Think you and your family are safe from ingesting drugs? Well, think again. Nearly 50 people have been hospitalized after eating bread from a California bakery that was somehow laced with synthetic drugs - specifically a synthetic pot known as "spice."
A Little Something Extra in the Bread
Health officials in Orange County reported that a “substantial” amount of synthetic pot was present in Rosca de Reyes bread (otherwise known as king cake) from Cholula’s Bakery in Santa Ana.
Numerous people reported feeling nauseous, experiencing vivid hallucinations and having out-of-body events after eating the bread, while one woman claimed she fainted.
One of the men who ate the spice-laced bread, Francisco Mora, claimed he is still feeling the effects more than a week later, complaining that he still has back pain and headaches. He slammed the bakery for “not thinking of all the people who would react to it, including babies and older people.”
Those affected by the toxic bread were all between the ages of 4 and 60.
Investigating the Bakery
Turns out health officials had previously closed Cholula’s Bakery due to a “cockroach infestation.” However, after learning the bread was laced with a synthetic drug, Orange County officials opened a criminal investigation. Charges have yet to be filed.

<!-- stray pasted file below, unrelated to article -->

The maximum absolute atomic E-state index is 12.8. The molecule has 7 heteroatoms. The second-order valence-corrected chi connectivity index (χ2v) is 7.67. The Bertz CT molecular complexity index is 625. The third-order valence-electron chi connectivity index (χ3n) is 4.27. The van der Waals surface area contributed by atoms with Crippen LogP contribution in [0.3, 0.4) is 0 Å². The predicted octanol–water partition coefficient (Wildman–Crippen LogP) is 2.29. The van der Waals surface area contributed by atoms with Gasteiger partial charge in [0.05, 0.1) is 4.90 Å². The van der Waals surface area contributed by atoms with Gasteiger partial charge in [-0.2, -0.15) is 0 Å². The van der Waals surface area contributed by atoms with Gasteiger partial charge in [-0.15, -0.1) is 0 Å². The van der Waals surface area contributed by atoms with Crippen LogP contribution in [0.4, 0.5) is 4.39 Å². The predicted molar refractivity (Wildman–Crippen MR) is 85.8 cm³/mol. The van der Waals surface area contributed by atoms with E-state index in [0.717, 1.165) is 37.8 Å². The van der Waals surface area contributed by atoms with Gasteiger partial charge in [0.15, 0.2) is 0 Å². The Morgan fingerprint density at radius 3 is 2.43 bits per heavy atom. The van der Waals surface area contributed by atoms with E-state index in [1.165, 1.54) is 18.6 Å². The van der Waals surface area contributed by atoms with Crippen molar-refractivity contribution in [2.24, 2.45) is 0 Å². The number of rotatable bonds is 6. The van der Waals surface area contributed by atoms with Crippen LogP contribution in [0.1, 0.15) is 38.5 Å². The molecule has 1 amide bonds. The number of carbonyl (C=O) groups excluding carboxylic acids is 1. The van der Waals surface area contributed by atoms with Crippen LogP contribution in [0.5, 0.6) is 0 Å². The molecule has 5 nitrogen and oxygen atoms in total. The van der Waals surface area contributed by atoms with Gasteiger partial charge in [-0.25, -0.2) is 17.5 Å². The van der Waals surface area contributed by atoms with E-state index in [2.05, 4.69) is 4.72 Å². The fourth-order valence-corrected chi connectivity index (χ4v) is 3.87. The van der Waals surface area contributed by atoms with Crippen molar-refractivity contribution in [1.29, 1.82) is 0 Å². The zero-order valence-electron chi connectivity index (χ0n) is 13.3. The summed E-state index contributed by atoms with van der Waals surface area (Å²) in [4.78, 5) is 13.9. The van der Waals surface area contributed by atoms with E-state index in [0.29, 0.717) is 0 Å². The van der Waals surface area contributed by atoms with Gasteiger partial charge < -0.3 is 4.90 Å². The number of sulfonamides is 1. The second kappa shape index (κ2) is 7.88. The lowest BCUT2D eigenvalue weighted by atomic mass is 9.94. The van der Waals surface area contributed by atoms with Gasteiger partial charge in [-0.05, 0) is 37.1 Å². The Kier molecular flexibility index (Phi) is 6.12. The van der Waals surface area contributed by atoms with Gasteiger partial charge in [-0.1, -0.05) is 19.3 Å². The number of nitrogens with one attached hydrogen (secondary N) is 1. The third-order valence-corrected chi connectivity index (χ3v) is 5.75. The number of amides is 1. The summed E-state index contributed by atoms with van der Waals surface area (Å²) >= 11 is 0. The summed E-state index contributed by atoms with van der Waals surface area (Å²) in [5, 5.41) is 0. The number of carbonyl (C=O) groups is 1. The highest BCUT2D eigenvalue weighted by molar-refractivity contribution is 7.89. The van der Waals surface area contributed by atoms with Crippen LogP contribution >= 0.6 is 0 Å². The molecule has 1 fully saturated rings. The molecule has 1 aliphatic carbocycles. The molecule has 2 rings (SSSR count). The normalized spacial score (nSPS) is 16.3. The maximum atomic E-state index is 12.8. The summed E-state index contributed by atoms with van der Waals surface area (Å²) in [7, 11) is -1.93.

The owner of Cholula’s Bakery has since apologized, but is unsure how the bread came to be contaminated. Health officials say the bakery will remain closed until an inspection is completed, the entire facility is cleaned and all the ingredients for the contaminated bread are disposed of. All of the bakery’s employees must also receive training on food safety.
Spiked Foods on the Rise
Eating secretly laced foods is a frightening thought, but emergency room visits related to both accidental and malicious contact with synthetic pot are on the rise.
Nearly 11,000 people were sent to emergency rooms for spice-related incidents in 2010. By 2011, that number jumped to 28,500 and has continued climbing ever since.
According to the Department of Health, spice can cause “severe psychological or physical dependence.” Last October, Washington, D.C. lawmakers took that warning to heart and officially classified synthetic weed as a Schedule I drug. With that move, synthetic pot shares a class with drugs like heroin and crack cocaine.
Learn more about the signs and symptoms of synthetic marijuana use.
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